How USCO Certification Could Help Flickr and Similar Sites


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From what you could see in the Flickr case study in my last post, It’s important for sites such as Flickr to explain the implications of certain photo licenses. For instance, when you sign up they should take you through a tutorial on privacy and copyright law so that everyday users are informed and aware of the piracy and loopholes that are out there.

^^These are the choices that you get for licensing your photos on Flickr^^

As of the now the first option (All rights reserved) is just a scare tactic that reiterates the notion that the second that a photo is tangible it belongs to whomever created it. However, it would not hold up in court.

My suggestions would be for the USCO to certify Flickr and any site that want to offer official United States Copyright Office registration as an additional service for their paying members their badge of approval. This would give a lot more merit to the first option on the list above and would back up your copyright infringement claims in court. It would also strengthen Copyrights in general because people could more easily file lawsuits and exercise their rights without taking a personal financial hit.

That service along with a photo tracking service such as the one offered by

Today the internet is a place where over a hundred million dollars worth of photography is stolen and used for commercial purposes every year. A change needs to be made in either the copyrighting process or in the law itself to protect the creators of original content. This is my solution. Are you listening Maria A. Pallante?

The Flickr Problem (Case Study 2)


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Flickr is one of the top photo sharing websites online today. It’s a fun and easy way to upload and share images with family, friends and the Flickr community. However, it has been in the news quiet a few times for the misuse of the creative commons licensing that Flickr offers it’s members to utilize. The main issue in my eyes is that people don’t understand their rights when posting to websites like flickr.

This New York Times Article describes one of many cases that revolve around the problem with Flickr and Creative commons licensing:

One moment, Alison Chang, a 15-year-old student from Dallas, is cheerfully goofing around at a local church-sponsored car wash, posing with a friend for a photo. Weeks later, that photo is posted online and catches the eye of an ad agency in Australia, and Alison appears on a billboard in Adelaide as part of a Virgin Mobile advertising campaign.

Four months later, she and her family are in Federal District Court in Dallas suing for damages.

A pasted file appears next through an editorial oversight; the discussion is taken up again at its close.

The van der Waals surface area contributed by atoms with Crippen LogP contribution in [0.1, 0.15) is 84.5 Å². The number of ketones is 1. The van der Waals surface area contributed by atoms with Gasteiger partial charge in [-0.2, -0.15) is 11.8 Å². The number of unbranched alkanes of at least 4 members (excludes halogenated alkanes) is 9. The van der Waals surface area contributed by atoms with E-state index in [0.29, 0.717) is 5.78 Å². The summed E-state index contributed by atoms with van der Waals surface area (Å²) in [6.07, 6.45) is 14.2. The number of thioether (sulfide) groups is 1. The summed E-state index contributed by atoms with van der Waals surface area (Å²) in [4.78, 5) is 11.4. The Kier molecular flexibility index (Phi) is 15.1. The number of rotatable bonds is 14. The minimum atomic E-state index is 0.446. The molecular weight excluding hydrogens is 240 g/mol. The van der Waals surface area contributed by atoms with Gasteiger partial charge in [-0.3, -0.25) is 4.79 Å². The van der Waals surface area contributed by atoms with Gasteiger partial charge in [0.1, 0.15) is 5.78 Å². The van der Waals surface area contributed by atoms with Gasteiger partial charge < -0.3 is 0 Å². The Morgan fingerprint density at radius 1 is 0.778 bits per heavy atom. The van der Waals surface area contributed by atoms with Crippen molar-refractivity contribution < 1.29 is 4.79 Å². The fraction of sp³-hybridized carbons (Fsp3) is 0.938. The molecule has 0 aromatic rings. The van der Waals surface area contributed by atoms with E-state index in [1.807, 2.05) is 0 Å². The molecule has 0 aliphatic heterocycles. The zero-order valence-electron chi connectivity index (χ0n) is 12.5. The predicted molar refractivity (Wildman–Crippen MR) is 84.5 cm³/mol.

On the billboard, Alison’s friend has vanished and so has the Adidas logo on her hat. Her image is accompanied by a mocking slogan — according to the ad, Alison is the kind of loser “pen friend” (pen pal) whom subscribers will finally be able to “dump” when they get a cellphone.

The conduit for this unusual bit of cultural exchange, it quickly emerged, was the Flickr photograph-sharing service, which is owned by Yahoo. The image had been uploaded to the site by the photographer, Justin Ho-Wee Wong, Alison’s church youth counselor.

Much more than a virtual attic for old photographs, Flickr has flourished as a gathering point for friends and family who want to keep in touch with one another’s lives — a social network with photographs as the organizing principle.

The site simultaneously has become a global clearinghouse for images; at last count, it had more than a billion of them. With its extensive cataloging, the site allows users to search through strangers’ digital photo albums for topics, faces or locations that interest them. That includes, apparently, Australian ad executives holding a casting call for exuberant young Americans.

There are many accusations of people misusing Flickr photographs, including the case of an Icelandic woman who says an online gallery based in Britain sold her work without her approval, and a German photographer who says a right-wing Norwegian political party used a photo of her sister in its materials also without permission.

A most recent example concerns Lindsay Beyerstein, a Flickr member, who says she sent a cease-and-desist letter to Fox News last week over the use by “The O’Reilly Factor” of her photograph of a blogger; the photo can be viewed at Flickr where Ms. Beyerstein has reserved all her rights. Fox News said it had not received the complaint yet.